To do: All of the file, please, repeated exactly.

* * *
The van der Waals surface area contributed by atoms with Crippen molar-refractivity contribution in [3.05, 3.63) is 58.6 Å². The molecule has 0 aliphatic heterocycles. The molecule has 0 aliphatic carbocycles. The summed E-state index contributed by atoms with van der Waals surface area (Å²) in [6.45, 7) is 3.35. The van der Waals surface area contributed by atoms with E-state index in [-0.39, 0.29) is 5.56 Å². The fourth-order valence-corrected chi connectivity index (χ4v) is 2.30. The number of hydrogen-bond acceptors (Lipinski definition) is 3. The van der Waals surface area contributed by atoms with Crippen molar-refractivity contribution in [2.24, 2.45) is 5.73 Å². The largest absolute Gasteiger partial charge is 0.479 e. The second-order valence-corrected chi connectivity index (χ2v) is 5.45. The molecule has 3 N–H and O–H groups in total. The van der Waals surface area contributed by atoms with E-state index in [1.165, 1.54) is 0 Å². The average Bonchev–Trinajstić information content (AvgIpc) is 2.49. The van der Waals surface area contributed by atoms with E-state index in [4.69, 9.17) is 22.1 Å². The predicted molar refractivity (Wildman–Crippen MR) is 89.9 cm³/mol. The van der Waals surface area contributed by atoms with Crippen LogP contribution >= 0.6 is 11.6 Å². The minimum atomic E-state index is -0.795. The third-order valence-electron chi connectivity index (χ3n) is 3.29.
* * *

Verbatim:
The van der Waals surface area contributed by atoms with Crippen molar-refractivity contribution in [3.05, 3.63) is 58.6 Å². The molecule has 0 aliphatic heterocycles. The molecule has 0 aliphatic carbocycles. The summed E-state index contributed by atoms with van der Waals surface area (Å²) in [6.45, 7) is 3.35. The van der Waals surface area contributed by atoms with E-state index in [-0.39, 0.29) is 5.56 Å². The fourth-order valence-corrected chi connectivity index (χ4v) is 2.30. The number of hydrogen-bond acceptors (Lipinski definition) is 3. The van der Waals surface area contributed by atoms with Crippen molar-refractivity contribution in [2.24, 2.45) is 5.73 Å². The largest absolute Gasteiger partial charge is 0.479 e. The second-order valence-corrected chi connectivity index (χ2v) is 5.45. The molecule has 3 N–H and O–H groups in total. The van der Waals surface area contributed by atoms with E-state index in [1.165, 1.54) is 0 Å². The average Bonchev–Trinajstić information content (AvgIpc) is 2.49. The van der Waals surface area contributed by atoms with E-state index in [4.69, 9.17) is 22.1 Å². The predicted molar refractivity (Wildman–Crippen MR) is 89.9 cm³/mol. The van der Waals surface area contributed by atoms with Crippen LogP contribution >= 0.6 is 11.6 Å². The minimum atomic E-state index is -0.795. The third-order valence-electron chi connectivity index (χ3n) is 3.29.